Amid parliamentary impasse, MPs cheer more perks

December 2, 2011

By Annie Banerji

On the way to New Delhi’s international airport, three armed men lean out of the windows of a jeep, furiously waving at the steady stream of traffic to pull over.

As the cars swerve to the dusty edge of the highway, a convoy of a dozen sleek sedans zips past in a blaze of whining sirens and flashing red beacons, breaking all traffic regulations and leaving behind a tangle of vehicles in its wake.

A local politician is late for his flight.

Such situations are likely to become even more commonplace in Asia’s third-largest economy, thanks to a committee that this week submitted a report calling for all MPs to have flashing lights put on their cars to allow them to speed through the country’s clogged streets.

While India’s lawmakers cannot reach a consensus on key economic reforms in parliament (thanks to party infighting) due to shouting across the aisles and drowning out of the speaker, they unanimously rooted for a status upgrade on a list of India’s VIPs.

“MPs have zero work to show on their report card & yet have no hesitation in demanding increase in official status! Earn your increment Mr MP,” tweeted Rahul Kanwal, the executive director of Indian news channel Headlines Today, while “MPs” trended on micro-blogging site Twitter.

Another recommendation was tabled to teach civil servants to be more courteous to politicians, after “recurrent instances” of protocol violations. The committee expressed its “displeasure” at lawmakers’ ranking, which was “much below their status”, the PTI news agency said.

Even as a popular “no work, no pay” chant is doing the rounds targeting the MPs, it hasn’t deterred their enthusiasm to save the planet. The government on Friday sanctioned 50,000 rupees ($973) for each member to buy an iPad — an initiative to save paper.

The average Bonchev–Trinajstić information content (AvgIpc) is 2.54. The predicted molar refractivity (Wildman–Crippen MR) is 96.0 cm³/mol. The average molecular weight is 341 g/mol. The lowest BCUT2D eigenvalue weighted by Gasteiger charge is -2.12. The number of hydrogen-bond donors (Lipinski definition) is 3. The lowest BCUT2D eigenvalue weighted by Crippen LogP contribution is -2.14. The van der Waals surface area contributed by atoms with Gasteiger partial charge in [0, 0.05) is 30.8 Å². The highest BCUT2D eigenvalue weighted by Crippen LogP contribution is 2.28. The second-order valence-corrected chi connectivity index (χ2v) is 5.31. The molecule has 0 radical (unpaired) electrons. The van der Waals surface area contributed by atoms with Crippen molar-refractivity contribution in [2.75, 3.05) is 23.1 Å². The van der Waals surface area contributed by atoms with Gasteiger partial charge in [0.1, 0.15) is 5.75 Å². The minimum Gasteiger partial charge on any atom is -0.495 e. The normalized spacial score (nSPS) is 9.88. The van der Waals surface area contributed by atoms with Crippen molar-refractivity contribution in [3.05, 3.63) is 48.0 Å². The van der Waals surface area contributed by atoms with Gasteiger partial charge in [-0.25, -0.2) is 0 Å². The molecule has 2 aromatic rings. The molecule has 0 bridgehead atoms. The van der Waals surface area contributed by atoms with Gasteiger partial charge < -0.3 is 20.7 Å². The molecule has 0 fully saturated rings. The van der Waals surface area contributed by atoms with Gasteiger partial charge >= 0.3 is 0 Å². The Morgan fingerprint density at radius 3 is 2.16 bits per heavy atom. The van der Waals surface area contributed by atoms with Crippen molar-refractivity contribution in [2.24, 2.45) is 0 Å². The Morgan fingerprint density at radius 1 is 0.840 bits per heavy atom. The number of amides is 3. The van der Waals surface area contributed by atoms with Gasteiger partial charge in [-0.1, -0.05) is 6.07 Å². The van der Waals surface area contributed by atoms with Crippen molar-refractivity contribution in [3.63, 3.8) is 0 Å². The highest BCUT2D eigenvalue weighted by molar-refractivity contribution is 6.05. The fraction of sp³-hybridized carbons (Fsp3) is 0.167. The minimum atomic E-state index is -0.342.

“Good to hear MPs have got iPads. Now other than all the work they can spend their free time playing ‘Angry Birds’ in Central Hall,” tweeted Jammu and Kashmir Chief Minister Omar Abdullah.

An estimated $50,000 in running expenses and MPs’ daily allowances is wasted for every hour of parliamentary time lost. But that’s pocket change, corporates and analysts say, compared to the amount the legislature’s failure to debate and pass crucial economic bills is costing the India’s economy.

(Interact with Annie on Twitter at @anniebanerji)


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As much as i’m proud to be born in this country i’m ashamed that these kind of people rule my country.maybe the nation would have been much better if most of these people were never born. :(

Posted by kapilkaushik | Report as abusive

The first thing I want in India is to ban using the late leaders and politicians pictures & names in elections. The candidate has to talk about him and other candidates. Instead it is always they hide behind using the late leaders pictures and speeches. Is this because the current ones have nothing good to say about themselves??

Posted by ksundaram | Report as abusive

No Government can ram policies down the throats with out taking the people in to confidence. This Government is pusing for FDI in the retail sector by the opposition is not convinced, not surprising. Yet it is the Government’s responsibility to address the anxiety of people and allay their fears. This cabinet has some well learned people but unfortunately most of them turned out to be arrogant and stiff necked. – Sai, Chennai, INDIA

Posted by dsaiprasad | Report as abusive

Unfortunately in India, there are no pre-set eligibility criteria for becoming a politician. Unlike other government jobs political leaders need no educational or extracurricular qualifications in order to hold the position of a minister.These are small positions but a politician or minister has huge responsibilities, then why not there is an criteria or exam set to judge the qualities of a political candidate? dnt-there-be-Eligibility-Criteria-for-be coming-a-politician

Posted by contactpkj | Report as abusive